Wednesday, March 30, 2011

FSSA Announcement


2011 Annual Forum Art Auction Raises $5,700

For the FSSA Education Foundation

At this year's Annual Forum, keynote speaker and artist, Erik Wahl, presented "The Art of Vision", a one-of-a-kind program designed to challenge organizations to discover their untapped potential and embrace the future by becoming more innovative, more productive and ultimately more profitable. The format was fast-paced, entertaining, and full of surprises. As a metaphor to the fabric of his message of creating a vision, Wahl effortlessly crafted three over-sized paintings of Michael Jordan, the Statue of Liberty, and Einstein (this one he painted upside down). Erik Burkland was the lucky winner of the Michael Jordan painting.

The next day, Board Member Steve Carter made a technical presentation on the NFPA 72 Update. Everyone was full of laughter as Carter started off the session drawing a stick figure on a flip chart in reference to Wahl. The following evening at the President's banquet, the paintings and Carter's drawing were auctioned off the raise money for the FSSA Education Foundation. The following contributors were the winners of the Art Auction:

• Pam Boyer - BFPE International: $2,200 for the Einstein painting, which she kindly gifted to George Keeley, FSSA Legal Counsel

• Roger Bourgeois - Bourgeois & Associates: $2,000 for the Statue of Liberty

Overall, the Art Auction was a huge success raising a total of $5,700 for the FSSA Education Foundation.

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Tuesday, March 22, 2011

United plane allowed to fly without repairs

Mar 21, 2011 6:45pm

WASHINGTON (AP) — A United Airlines plane with 112 people aboard was allowed to take off last May without repairs despite indications during two previous flights that the cockpit window was overheating, a condition long known to cause fires, according to evidence gathered by federal investigators.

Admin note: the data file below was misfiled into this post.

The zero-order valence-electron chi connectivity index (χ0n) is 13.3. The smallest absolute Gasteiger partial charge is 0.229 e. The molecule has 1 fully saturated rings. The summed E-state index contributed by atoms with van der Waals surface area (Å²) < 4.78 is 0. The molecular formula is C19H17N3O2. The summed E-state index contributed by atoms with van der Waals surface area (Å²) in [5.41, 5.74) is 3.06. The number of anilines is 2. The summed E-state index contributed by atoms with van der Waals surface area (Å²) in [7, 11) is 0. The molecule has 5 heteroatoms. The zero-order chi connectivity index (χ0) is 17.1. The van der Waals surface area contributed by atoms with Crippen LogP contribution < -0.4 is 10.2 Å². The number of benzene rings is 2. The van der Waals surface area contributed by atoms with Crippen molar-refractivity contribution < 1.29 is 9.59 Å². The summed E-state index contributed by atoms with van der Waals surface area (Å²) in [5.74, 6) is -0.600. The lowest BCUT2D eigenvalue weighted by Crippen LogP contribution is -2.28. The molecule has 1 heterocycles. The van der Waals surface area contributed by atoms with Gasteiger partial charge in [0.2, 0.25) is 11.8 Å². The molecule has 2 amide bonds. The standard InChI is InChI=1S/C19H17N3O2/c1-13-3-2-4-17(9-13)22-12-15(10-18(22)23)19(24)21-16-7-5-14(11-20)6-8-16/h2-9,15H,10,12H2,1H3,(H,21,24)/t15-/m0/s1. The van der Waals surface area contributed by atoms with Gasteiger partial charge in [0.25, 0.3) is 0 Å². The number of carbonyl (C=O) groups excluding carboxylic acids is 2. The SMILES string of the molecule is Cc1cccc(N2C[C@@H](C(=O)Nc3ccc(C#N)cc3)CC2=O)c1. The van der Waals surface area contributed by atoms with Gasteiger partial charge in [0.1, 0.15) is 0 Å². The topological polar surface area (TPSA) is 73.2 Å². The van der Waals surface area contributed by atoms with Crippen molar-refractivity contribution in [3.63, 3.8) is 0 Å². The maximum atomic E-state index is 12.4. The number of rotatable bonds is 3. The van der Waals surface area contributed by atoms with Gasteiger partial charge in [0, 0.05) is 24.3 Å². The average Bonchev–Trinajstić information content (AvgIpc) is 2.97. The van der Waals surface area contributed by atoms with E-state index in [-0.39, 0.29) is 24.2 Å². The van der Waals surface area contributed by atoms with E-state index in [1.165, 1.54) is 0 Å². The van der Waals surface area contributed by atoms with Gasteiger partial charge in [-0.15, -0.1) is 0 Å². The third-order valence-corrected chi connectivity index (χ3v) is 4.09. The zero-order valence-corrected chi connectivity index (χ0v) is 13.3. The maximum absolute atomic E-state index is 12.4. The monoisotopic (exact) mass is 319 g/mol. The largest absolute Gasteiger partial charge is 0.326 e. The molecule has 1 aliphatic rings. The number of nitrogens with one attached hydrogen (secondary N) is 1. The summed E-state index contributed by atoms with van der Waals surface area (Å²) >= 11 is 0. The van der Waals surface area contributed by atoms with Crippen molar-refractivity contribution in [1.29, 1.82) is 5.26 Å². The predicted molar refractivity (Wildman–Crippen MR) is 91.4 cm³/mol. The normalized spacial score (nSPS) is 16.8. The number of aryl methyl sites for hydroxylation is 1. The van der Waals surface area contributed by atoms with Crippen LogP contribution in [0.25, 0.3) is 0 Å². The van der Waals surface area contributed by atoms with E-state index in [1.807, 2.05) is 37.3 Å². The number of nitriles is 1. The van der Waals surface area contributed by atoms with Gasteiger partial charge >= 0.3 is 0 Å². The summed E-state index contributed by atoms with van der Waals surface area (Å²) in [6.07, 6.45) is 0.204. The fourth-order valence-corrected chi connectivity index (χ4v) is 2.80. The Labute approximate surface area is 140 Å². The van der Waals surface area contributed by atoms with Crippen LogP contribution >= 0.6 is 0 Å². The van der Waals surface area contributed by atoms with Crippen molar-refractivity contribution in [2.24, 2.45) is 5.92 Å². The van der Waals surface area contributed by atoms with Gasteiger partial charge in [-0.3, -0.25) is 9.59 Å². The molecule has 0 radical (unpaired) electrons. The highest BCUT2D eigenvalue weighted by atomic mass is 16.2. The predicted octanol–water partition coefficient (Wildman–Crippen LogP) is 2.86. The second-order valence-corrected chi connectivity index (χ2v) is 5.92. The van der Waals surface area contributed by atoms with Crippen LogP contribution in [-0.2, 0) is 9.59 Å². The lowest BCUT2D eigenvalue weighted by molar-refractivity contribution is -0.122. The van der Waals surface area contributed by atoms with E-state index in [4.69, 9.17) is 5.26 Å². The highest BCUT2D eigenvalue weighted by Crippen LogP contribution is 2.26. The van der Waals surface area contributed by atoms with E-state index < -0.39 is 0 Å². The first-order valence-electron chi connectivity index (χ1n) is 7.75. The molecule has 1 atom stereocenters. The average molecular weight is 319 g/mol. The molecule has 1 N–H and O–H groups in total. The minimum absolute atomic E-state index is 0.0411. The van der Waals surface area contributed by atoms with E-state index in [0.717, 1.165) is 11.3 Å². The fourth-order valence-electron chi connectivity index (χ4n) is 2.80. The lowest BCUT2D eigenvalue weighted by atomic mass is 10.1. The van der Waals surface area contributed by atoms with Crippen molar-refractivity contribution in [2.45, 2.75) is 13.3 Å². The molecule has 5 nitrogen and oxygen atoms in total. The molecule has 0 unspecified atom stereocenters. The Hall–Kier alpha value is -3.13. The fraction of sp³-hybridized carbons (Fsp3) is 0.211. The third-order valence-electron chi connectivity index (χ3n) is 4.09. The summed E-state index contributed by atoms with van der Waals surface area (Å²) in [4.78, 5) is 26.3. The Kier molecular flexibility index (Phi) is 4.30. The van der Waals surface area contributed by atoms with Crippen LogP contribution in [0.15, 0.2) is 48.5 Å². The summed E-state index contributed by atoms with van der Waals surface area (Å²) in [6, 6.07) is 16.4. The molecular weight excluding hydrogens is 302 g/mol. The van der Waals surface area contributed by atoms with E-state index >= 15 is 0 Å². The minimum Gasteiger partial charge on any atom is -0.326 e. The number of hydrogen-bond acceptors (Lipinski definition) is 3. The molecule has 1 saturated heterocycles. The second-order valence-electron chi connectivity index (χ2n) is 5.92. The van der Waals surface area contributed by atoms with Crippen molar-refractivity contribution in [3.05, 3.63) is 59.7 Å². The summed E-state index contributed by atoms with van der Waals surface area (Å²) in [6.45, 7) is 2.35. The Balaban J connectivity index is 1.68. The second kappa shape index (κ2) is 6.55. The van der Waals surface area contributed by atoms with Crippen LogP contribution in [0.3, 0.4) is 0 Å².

The Boeing 757 was about 30 minutes into a flight from New York to San Francisco, and had just leveled off at 36,000 feet, when pilots said they heard a hissing noise followed seconds later by 14- to 16-inch flames shooting from the cockpit window near the captain, documents recently released by the National Transportation Safety Board show.

Capt. Boyd Hammack, who had been flying the plane, told investigators he got out of his seat, grabbed a Halon fire extinguisher and put out the flames. But he said they quickly reignited. A flight attendant brought him a second fire extinguisher, which he emptied on the flames, putting them out again.

Shortly before making an emergency landing at Washington Dulles International Airport in Virginia, the inner pane of the window in front of Hammack shattered, the documents show. He turned over control of the plane to the first officer, who safely landed the aircraft.

Another United captain who had flown the same plane earlier that day told investigators he reported fumes and an overheated electrical connection when he landed at John F. Kennedy International Airport in New York, according a summary of his interview with investigators.